Paris. What ideas come to mind when you read that word? Before I came to France, I guess I would have imagined Eiffel Tower, tourists, lots of people wearing berets, lots of accordion players and a lightning fast metro train system. Quite a few weeks ago I visited Paris for a weekend and here I reflect on what I saw and thought.
Imagine. I arrived on late Friday afternoon on the train, somewhat nervous, somewhat in a daze. I was in Paris. I tugged a bit harder on my rolling suitcase, eager to meet up for the first time with my Australian friend in something like 2 months. A flurry of SMS's, the confusion of rapid-fire french explanations of how to buy my ticket and which train to catch, I tried to take in my surrounds, knowing it would be a while before I'd arrive at this rate. Busy faces. People everywhere, from almost every corner of the earth. Gigantic train stations with tri-lingual announcements (sometimes 5 or 6 languages, if it's a warning about pickpockets).In less than 20 minutes I had experienced my first rip-off in France. A friendly man offered to help me with buying a ticket. I couldn't tell his nationality and he quickly changed to talking in English as soon as I opened my mouth. I needed a ticket to 'Cite Universitare'. He sold me a ticket which he assured me would last the weekend. I thought, great! That simplifies things. It wasn't until a few minutes later after he disappeared that I realised he had sold me a $1 one-way ticket for $10. That's euros. This put a damper on the rest of my night.
Paris is wonderful at night. Surprisingly quiet traffic on a November weekend, lit-up old mason buildings. News stalls. Shiny roads, rain reflecting the nightlife on a cold night. Window shopping is suddenly ok now for males. It's Paris! DVD stores, posters, postcards, eiffel tower imitations. Lots and lots of imitations. No wonder why Parisians are generally rather tired of their iconic 'tour d'effel'. As you near the tourist hotspots, you notice an increasing number of illegal vendors of Eiffel Tower imitations. Upon asking a shopkeeper, I learnt that often these imatations are stolen from factories and then redistributed at a massive mark-up. I've been told that when police turn up, the 100's of vendors communicate quickly to each other by a high-pitched whistle to go run. On the second night there, near the beautiful old Notre Dame, a Algerian singer with his mate covered well-known songs representing many different nationalities, including the appreciative group of Hungarian students. It was amazing.
During the day, there is a lot to see. Museums, nice coffee, wining and dining, icecream, window shopping, the list continues. Musee d'Orsay was 'genial' (really nice/cool) with ornate doors and sculptures, art explanations in 3 languages (French, English and German, generally) as with the token high security at the entrance. It was Gerome's turn to feature in the museum as well as Victor Hugo. The visit really stirred my interest in art and its significance. During my stay, one thing that struck me was that Paris is a network of metro rail lines. It's amazing how you can descend to the substation and pop out the other end in 10 minutes in another arrandissement (sector) of Paris. Oh, did I mention the Eiffel Tower? Hehe.
C'est magnifique! But just as a disclaimer the tour d'eiffel is not as amazing as I had expected. But it was much bigger than I had expected! From first glance, Paris is a tourist city. Maybe next time I visit I'll get a different impression of this enormous, fascinating city.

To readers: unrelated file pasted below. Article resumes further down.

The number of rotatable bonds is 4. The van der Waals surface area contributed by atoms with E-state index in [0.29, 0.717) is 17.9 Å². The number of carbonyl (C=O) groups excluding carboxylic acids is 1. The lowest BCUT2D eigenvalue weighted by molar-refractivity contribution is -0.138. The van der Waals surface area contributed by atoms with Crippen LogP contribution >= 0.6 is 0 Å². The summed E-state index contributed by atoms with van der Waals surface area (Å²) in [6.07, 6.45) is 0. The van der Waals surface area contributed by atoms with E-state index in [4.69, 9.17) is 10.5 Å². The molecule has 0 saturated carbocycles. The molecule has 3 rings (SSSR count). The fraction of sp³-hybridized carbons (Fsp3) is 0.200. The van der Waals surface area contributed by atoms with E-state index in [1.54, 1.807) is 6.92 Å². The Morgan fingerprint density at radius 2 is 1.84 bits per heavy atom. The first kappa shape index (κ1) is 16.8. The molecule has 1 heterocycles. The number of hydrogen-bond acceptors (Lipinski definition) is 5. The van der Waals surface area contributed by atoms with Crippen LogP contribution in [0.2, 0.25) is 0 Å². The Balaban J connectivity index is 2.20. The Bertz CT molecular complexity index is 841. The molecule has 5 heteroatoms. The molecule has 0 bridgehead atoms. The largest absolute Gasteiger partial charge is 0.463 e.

Paris was low-key in my experience, with many people being well-natured about my broken French and giving me a helping hand. It's interesting when I talk to friends who have travelled to Europe and have had highly negative experiences of people there. Did I just have a good weekend? Of course, it really depends on the people you meet. Also, it seems to me that French people really appeciate it when a foreigner at least tries to speak french to them. Perhaps if a foreigner assumes that a French person speaks English than this can be interpreted as rude. I would how Americans or Australians would fair if visitors assumed they knew Chinese or Bulgarian? :D
There are a lot of ways to describe a place, whether it's the appearance of people, buildings, history, demographics or food. But there is something appealing about talking the food of the place, and this is not less true in Paris! Paris seems to be the 'city of the crepe'--yummy! Imagine. Liquid doughy mixture is thinly spread over a hot round stove, which is then flipped at the perfect moment, producing a gastranomic marvel. The only negative (if possible) is that the crepe's flavour is often drowned in the sweet goodness of Nutella. Roasted nuts are another popular treat it seems. Foreign young men with enormous hot metal plates precariously balanced on shopping trollies hawk their wares. Just the thing for a cold morning. A bag filled with an assortment of bonbons (lollies) at 3 euro for something like 100g. Icecreams scuptured to look like roses by art students (just joking) dripping with strawberry sauce. Mmmm. But why am I eating this on a cold night? And let's not forget: Starbucks meets Paris! It was a very odd experience in the jam-packed café, having to literally compete with other customers to wait for a seat. I developed my elite hawk eye movements and body language techniques that morning!
Of course, friends are what really makes a visit to Paris special. I couldn't imagine eating all that food all by myself; it would be kind of pitiful really.